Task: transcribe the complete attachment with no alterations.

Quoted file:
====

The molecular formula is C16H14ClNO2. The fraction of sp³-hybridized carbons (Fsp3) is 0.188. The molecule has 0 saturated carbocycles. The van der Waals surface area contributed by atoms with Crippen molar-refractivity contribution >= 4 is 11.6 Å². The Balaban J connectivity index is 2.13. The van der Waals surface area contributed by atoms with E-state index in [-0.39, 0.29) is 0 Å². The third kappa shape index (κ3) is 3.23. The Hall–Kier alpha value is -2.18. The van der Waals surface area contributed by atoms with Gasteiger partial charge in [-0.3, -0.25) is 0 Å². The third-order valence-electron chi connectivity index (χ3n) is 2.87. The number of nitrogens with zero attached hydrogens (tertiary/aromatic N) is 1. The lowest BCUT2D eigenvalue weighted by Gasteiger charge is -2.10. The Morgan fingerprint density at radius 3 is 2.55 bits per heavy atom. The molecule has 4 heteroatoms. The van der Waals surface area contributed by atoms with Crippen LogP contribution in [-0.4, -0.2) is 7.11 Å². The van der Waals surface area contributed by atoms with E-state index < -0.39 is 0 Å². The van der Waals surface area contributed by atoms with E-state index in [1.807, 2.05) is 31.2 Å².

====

The molecular formula is C16H14ClNO2. The fraction of sp³-hybridized carbons (Fsp3) is 0.188. The molecule has 0 saturated carbocycles. The van der Waals surface area contributed by atoms with Crippen molar-refractivity contribution >= 4 is 11.6 Å². The Balaban J connectivity index is 2.13. The van der Waals surface area contributed by atoms with E-state index in [-0.39, 0.29) is 0 Å². The third kappa shape index (κ3) is 3.23. The Hall–Kier alpha value is -2.18. The van der Waals surface area contributed by atoms with Gasteiger partial charge in [-0.3, -0.25) is 0 Å². The third-order valence-electron chi connectivity index (χ3n) is 2.87. The number of nitrogens with zero attached hydrogens (tertiary/aromatic N) is 1. The lowest BCUT2D eigenvalue weighted by Gasteiger charge is -2.10. The Morgan fingerprint density at radius 3 is 2.55 bits per heavy atom. The molecule has 4 heteroatoms. The van der Waals surface area contributed by atoms with Crippen LogP contribution in [-0.4, -0.2) is 7.11 Å². The van der Waals surface area contributed by atoms with E-state index < -0.39 is 0 Å². The van der Waals surface area contributed by atoms with E-state index in [1.807, 2.05) is 31.2 Å².